Many rabbits are given up because new rabbit owners often don't realize what great pets rabbits can be. It's hard to be a great pet if you are stuck in a hutch, only seeing humans for a few minutes each day. This is why we encourage owners to keep rabbits as indoor pets! Toys are also highly recommended for the rabbit to stimulate their minds. 

How exciting would YOU be if the only thing you did all day was sit in a cage too small to stretch properly, staring out at the world with nothing to do except eat and drink? You would be even worse if you were not spayed or neutered because your hormones would leave you in a constant state of needing to be bred. Frustration, boredom and hormones contribute to the multitudes of rabbits who need rescue each year! 

Did we mention that hormones, frustration and boredom can cause a rabbit to become aggressive and many of THOSE rabbits also end up needing rescue? Spaying/neutering, a few toys and  more attention could help curb the aggressive behavior that leads to so many rabbits becoming unwanted. It's no fun owning a rabbit who bites, growls and lunges at you and it's no fun for the rabbit to be so grumpy all the time!

Sadly, many of the parents who purchase rabbits for their children think that the rabbits are going to teach "responsibility". When it doesn't happen, the rabbits are "gotten rid of" to punish the children! Why don't parent teach children that animals are not disposable toys, that they are living being who need to be treated with love and respect? In other words, get out there and help the kids care for the family pet! After all, as the adults in the family, isn't that who the "responsibility" really falls on? Parents teach responsibility. Pets don't. "Getting rid of" a pet because the child didn't learn responsibility teaches the child that you don't have to be responsible, instead, you can just give the responsibility to someone else if you get bored with it. (With this type of disregard for life, is it any wonder why so many of our teens are getting pregnant, then dumping their babies in trash cans? But that's a whole 'nother topic)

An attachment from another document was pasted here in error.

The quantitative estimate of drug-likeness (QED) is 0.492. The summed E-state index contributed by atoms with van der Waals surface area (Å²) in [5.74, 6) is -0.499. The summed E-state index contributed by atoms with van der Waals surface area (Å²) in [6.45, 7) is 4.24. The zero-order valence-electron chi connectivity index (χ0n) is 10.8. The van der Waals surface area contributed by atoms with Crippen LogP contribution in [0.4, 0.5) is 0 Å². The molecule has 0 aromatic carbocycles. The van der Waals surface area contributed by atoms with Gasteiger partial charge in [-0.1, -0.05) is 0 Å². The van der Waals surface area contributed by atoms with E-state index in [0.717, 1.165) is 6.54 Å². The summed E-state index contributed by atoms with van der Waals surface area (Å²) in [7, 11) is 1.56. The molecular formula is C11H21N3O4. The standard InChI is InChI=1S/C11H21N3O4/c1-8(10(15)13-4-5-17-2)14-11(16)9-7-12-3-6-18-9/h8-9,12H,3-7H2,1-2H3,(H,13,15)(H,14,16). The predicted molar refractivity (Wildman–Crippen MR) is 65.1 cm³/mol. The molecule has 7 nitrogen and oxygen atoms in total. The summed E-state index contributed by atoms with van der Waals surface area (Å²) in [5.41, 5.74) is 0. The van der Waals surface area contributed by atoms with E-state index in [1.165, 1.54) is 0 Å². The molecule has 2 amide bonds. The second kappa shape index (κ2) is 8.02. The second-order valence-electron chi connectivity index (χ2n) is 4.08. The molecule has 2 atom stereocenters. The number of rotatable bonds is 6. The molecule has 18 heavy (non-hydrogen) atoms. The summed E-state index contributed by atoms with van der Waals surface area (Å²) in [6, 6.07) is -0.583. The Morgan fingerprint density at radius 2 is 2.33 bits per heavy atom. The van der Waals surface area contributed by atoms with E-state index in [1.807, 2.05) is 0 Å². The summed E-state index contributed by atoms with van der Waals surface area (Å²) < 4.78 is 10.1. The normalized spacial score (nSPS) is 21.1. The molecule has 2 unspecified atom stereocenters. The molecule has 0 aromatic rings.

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About this rescue 

Rabbits for Adoption

Adoption policies

Pocket Pets for Adoption

Other rescues with rabbits or pocket pets for adoption Orphaned rabbit info

We were adopted!

General care tips